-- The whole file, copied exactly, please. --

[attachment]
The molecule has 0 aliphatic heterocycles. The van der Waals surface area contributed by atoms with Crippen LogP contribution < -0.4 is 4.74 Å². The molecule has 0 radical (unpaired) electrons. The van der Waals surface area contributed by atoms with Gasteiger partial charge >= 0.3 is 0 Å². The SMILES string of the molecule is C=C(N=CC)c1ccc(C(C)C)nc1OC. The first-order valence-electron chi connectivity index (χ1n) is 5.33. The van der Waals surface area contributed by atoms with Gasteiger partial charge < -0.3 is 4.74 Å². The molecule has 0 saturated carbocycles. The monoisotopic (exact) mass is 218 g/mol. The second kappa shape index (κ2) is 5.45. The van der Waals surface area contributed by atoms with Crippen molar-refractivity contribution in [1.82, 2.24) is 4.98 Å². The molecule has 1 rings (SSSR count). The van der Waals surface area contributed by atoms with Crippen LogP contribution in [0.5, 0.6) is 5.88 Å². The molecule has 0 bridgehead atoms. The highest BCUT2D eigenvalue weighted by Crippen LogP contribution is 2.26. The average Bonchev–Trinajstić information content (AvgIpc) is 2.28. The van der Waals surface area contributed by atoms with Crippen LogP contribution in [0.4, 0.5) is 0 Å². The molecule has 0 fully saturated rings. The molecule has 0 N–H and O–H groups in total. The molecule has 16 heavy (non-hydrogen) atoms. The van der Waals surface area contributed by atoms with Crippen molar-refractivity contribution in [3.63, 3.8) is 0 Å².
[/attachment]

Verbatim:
The molecule has 0 aliphatic heterocycles. The van der Waals surface area contributed by atoms with Crippen LogP contribution < -0.4 is 4.74 Å². The molecule has 0 radical (unpaired) electrons. The van der Waals surface area contributed by atoms with Gasteiger partial charge >= 0.3 is 0 Å². The SMILES string of the molecule is C=C(N=CC)c1ccc(C(C)C)nc1OC. The first-order valence-electron chi connectivity index (χ1n) is 5.33. The van der Waals surface area contributed by atoms with Gasteiger partial charge < -0.3 is 4.74 Å². The molecule has 0 saturated carbocycles. The monoisotopic (exact) mass is 218 g/mol. The second kappa shape index (κ2) is 5.45. The van der Waals surface area contributed by atoms with Crippen molar-refractivity contribution in [1.82, 2.24) is 4.98 Å². The molecule has 1 rings (SSSR count). The van der Waals surface area contributed by atoms with Crippen LogP contribution in [0.5, 0.6) is 5.88 Å². The molecule has 0 bridgehead atoms. The highest BCUT2D eigenvalue weighted by Crippen LogP contribution is 2.26. The average Bonchev–Trinajstić information content (AvgIpc) is 2.28. The van der Waals surface area contributed by atoms with Crippen LogP contribution in [0.4, 0.5) is 0 Å². The molecule has 0 fully saturated rings. The molecule has 0 N–H and O–H groups in total. The molecule has 16 heavy (non-hydrogen) atoms. The van der Waals surface area contributed by atoms with Crippen molar-refractivity contribution in [3.63, 3.8) is 0 Å².